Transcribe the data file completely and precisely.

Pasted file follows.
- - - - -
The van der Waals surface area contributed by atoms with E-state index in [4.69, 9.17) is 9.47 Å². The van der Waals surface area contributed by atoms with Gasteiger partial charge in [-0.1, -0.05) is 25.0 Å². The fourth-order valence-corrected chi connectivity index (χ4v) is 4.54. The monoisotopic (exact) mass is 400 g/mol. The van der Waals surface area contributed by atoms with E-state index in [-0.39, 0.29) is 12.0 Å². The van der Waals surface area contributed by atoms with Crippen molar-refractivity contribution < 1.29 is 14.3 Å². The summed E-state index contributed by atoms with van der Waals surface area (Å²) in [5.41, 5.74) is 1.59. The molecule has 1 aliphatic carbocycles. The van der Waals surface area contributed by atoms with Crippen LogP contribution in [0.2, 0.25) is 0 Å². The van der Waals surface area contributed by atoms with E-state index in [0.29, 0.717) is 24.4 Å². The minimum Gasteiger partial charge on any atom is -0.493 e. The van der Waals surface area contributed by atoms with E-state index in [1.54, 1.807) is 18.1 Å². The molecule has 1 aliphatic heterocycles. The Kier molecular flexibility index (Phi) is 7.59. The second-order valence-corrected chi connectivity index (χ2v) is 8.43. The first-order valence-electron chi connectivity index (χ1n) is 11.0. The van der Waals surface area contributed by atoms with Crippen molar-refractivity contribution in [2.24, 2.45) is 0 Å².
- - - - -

The van der Waals surface area contributed by atoms with E-state index in [4.69, 9.17) is 9.47 Å². The van der Waals surface area contributed by atoms with Gasteiger partial charge in [-0.1, -0.05) is 25.0 Å². The fourth-order valence-corrected chi connectivity index (χ4v) is 4.54. The monoisotopic (exact) mass is 400 g/mol. The van der Waals surface area contributed by atoms with E-state index in [-0.39, 0.29) is 12.0 Å². The van der Waals surface area contributed by atoms with Crippen molar-refractivity contribution < 1.29 is 14.3 Å². The summed E-state index contributed by atoms with van der Waals surface area (Å²) in [5.41, 5.74) is 1.59. The molecule has 1 aliphatic carbocycles. The van der Waals surface area contributed by atoms with Crippen LogP contribution in [0.2, 0.25) is 0 Å². The van der Waals surface area contributed by atoms with E-state index in [0.29, 0.717) is 24.4 Å². The minimum Gasteiger partial charge on any atom is -0.493 e. The van der Waals surface area contributed by atoms with E-state index in [1.54, 1.807) is 18.1 Å². The molecule has 1 aliphatic heterocycles. The Kier molecular flexibility index (Phi) is 7.59. The second-order valence-corrected chi connectivity index (χ2v) is 8.43. The first-order valence-electron chi connectivity index (χ1n) is 11.0. The van der Waals surface area contributed by atoms with Crippen molar-refractivity contribution in [2.24, 2.45) is 0 Å².